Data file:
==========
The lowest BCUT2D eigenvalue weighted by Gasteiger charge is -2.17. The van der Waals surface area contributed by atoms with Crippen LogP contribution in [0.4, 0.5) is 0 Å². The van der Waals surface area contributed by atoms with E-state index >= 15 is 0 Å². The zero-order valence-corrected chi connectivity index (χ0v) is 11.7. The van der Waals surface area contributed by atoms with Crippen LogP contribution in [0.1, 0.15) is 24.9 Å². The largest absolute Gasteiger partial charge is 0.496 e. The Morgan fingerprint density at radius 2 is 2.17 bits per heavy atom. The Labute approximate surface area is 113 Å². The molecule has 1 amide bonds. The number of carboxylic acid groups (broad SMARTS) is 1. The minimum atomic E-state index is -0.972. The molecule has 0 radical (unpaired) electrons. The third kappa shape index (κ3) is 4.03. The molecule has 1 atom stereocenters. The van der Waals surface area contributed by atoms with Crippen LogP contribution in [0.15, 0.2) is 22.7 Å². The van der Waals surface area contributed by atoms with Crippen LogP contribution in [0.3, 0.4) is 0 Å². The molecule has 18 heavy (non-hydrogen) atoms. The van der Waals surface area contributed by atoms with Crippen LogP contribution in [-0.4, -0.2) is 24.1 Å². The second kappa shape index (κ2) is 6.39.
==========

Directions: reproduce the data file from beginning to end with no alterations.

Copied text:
The lowest BCUT2D eigenvalue weighted by Gasteiger charge is -2.17. The van der Waals surface area contributed by atoms with Crippen LogP contribution in [0.4, 0.5) is 0 Å². The van der Waals surface area contributed by atoms with E-state index >= 15 is 0 Å². The zero-order valence-corrected chi connectivity index (χ0v) is 11.7. The van der Waals surface area contributed by atoms with Crippen LogP contribution in [0.1, 0.15) is 24.9 Å². The largest absolute Gasteiger partial charge is 0.496 e. The Morgan fingerprint density at radius 2 is 2.17 bits per heavy atom. The Labute approximate surface area is 113 Å². The molecule has 1 amide bonds. The number of carboxylic acid groups (broad SMARTS) is 1. The minimum atomic E-state index is -0.972. The molecule has 0 radical (unpaired) electrons. The third kappa shape index (κ3) is 4.03. The molecule has 1 atom stereocenters. The van der Waals surface area contributed by atoms with Crippen LogP contribution in [0.15, 0.2) is 22.7 Å². The van der Waals surface area contributed by atoms with Crippen LogP contribution in [0.3, 0.4) is 0 Å². The molecule has 18 heavy (non-hydrogen) atoms. The van der Waals surface area contributed by atoms with Crippen LogP contribution in [-0.4, -0.2) is 24.1 Å². The second kappa shape index (κ2) is 6.39.